How to Read your Website Statistics Report
Do you know which figures are the most important on your website statistics report?
Understanding your website statistics is vital if you are serious about your web marketing. They can help you develop your marketing plan, alert you to which pages on your website are more popular and which ones need attention, where your traffic is coming from, which keywords people are using and if you need to consider re-writing your content to include more keywords and key phrases.
Understanding your statistics
When you first enter your website statistics you will see a graph and a Summary By Month table. This will enable you to make a quick comparison between months to see how your website is performing. Hopefully – if your website marketing is working, you will see the number of visits to your site increasing over time.
For a more detailed analysis of each month, click on the name of the month (blue, underlined link).
The main questions that you will be able to answer from your detailed monthly website statistics are:
• How much traffic is coming to my site?
• Where on my site is traffic coming in?
• How is traffic coming in?
How much traffic is coming to my site?
The two most important statistics to look at will be:
a) Number of Visitors
b) Number of Page Views
The Total Visits shows you how many users come to your site and request a page. The visitor can move around your site visiting several pages, however they will still be only be counted as one visitor.
The Total Pages statistic indicates how many pages have been requested. This will give you an indication of the "stickiness" of your site. Stickiness is a good thing: if, for example, your statistics show 10 visitors, but 50 page views, it means that, on average, each visitor has viewed 5 pages. A large "page views per visitor" ratio will generally mean that your site is interesting and valuable enough to visitors that they will “stick” around and explore.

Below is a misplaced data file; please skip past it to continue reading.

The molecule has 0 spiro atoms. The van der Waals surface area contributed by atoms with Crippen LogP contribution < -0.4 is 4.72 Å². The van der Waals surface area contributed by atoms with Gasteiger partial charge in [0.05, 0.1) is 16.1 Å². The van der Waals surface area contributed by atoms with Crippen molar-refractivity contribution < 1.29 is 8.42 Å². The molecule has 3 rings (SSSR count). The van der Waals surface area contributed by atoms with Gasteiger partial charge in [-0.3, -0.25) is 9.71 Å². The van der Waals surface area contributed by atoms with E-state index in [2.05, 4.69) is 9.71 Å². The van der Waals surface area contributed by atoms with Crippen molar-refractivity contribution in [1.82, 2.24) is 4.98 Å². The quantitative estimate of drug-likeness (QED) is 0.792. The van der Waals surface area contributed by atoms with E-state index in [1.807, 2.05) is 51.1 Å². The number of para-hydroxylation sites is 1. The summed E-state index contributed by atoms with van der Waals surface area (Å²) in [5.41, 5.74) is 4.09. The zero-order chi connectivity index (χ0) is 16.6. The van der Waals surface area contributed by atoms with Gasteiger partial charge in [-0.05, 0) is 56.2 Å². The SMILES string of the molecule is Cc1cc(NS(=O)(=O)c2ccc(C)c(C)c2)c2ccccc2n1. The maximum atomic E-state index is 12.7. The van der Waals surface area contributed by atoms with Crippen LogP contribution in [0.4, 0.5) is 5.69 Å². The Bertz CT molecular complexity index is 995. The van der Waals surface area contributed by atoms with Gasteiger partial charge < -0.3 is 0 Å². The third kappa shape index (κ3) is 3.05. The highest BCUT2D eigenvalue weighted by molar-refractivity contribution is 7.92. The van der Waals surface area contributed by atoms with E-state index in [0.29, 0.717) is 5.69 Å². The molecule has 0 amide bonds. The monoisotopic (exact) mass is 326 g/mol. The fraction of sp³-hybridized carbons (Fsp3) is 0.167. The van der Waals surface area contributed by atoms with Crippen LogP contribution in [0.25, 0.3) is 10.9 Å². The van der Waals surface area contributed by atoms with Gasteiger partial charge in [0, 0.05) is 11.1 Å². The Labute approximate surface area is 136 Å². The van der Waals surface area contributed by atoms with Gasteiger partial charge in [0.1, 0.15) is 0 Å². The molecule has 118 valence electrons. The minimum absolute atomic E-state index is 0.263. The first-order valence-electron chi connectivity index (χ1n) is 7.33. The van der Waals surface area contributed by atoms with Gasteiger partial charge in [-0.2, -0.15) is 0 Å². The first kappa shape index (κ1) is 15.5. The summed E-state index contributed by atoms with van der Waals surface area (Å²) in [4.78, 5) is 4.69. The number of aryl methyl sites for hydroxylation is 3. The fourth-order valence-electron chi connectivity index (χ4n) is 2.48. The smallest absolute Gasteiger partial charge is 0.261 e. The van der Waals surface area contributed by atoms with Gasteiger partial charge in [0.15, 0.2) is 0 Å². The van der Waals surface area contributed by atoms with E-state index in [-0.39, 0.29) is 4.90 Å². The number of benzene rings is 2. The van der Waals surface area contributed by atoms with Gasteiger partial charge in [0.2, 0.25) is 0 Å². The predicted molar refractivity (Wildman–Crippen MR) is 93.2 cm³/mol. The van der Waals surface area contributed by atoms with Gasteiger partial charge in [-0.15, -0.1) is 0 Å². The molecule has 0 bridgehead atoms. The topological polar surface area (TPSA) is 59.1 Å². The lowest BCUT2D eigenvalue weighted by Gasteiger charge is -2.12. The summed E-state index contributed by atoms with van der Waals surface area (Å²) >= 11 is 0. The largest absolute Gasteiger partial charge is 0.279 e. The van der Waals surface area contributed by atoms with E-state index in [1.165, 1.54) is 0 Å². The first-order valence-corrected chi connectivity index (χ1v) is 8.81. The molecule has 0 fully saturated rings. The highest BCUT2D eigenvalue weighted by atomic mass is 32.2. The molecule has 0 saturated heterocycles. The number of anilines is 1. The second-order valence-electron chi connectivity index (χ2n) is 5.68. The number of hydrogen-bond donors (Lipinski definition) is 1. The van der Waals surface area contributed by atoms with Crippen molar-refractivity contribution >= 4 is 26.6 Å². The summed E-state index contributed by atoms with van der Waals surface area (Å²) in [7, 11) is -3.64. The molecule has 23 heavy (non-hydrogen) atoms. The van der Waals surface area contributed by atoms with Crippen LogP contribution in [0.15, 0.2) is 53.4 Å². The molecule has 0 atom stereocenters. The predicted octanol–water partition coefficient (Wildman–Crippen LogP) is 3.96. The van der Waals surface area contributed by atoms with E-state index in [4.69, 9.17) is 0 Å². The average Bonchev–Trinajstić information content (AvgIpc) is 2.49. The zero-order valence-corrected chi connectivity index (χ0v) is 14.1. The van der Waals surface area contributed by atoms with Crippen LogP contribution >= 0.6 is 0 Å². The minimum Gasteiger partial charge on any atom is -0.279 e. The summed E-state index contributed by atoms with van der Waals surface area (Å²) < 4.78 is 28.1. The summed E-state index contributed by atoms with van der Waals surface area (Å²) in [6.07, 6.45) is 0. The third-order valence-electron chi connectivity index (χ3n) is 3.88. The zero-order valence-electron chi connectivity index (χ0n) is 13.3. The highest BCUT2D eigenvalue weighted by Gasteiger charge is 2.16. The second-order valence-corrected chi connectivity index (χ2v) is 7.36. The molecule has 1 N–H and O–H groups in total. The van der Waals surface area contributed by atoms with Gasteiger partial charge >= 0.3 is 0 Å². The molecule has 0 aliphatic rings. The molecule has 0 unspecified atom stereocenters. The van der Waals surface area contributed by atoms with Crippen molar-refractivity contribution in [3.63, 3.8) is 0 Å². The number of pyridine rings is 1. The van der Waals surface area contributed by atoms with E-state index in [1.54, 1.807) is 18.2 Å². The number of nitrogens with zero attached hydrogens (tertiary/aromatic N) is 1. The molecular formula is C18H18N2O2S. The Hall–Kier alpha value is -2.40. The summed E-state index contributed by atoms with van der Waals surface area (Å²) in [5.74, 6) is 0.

You may also find the Total Kilobytes useful. Your hosting package will allow a certain amount of bandwidth. If you find you are likely to exceed this bandwidth you may need to look at reducing the data that you have on your site.
Are Hits Important?
Although many websites used to proudly display how many hits they were getting on their site, it is actually not a good statistical indicator, because it depends on what you have on each page as to how many hits are recorded. A hit is a request made to the server where your website is hosted. Each file that is requested is counted as a hit. For example your home page may be a single .html page with 5 images on it. The number of hits recorded will be 6, as your .html page is one file and each image is also counted as a file.
Where on my site is traffic coming in?
You may be interested in knowing which pages of your site are bringing in the most traffic, since not every visitor will come through your home page.
If you scroll down through your statistics you will find the Entry and Exit pages. The statistics will show you a list of the most popular entry pages to your site, ranked by number of requests. Visitors who type a website address in manually will usually enter your website via the home page. Entry will not always be through your home page. Sometimes if pages have been well written and optimized for search engines, the internal pages will bring in more traffic than the homepage itself. It can also happen if it offers such good content that other sites link directly to it. Regardless of which page people are entering from, it is important that the website has a simple menu structure to ensure that visitors can find the information they are looking for.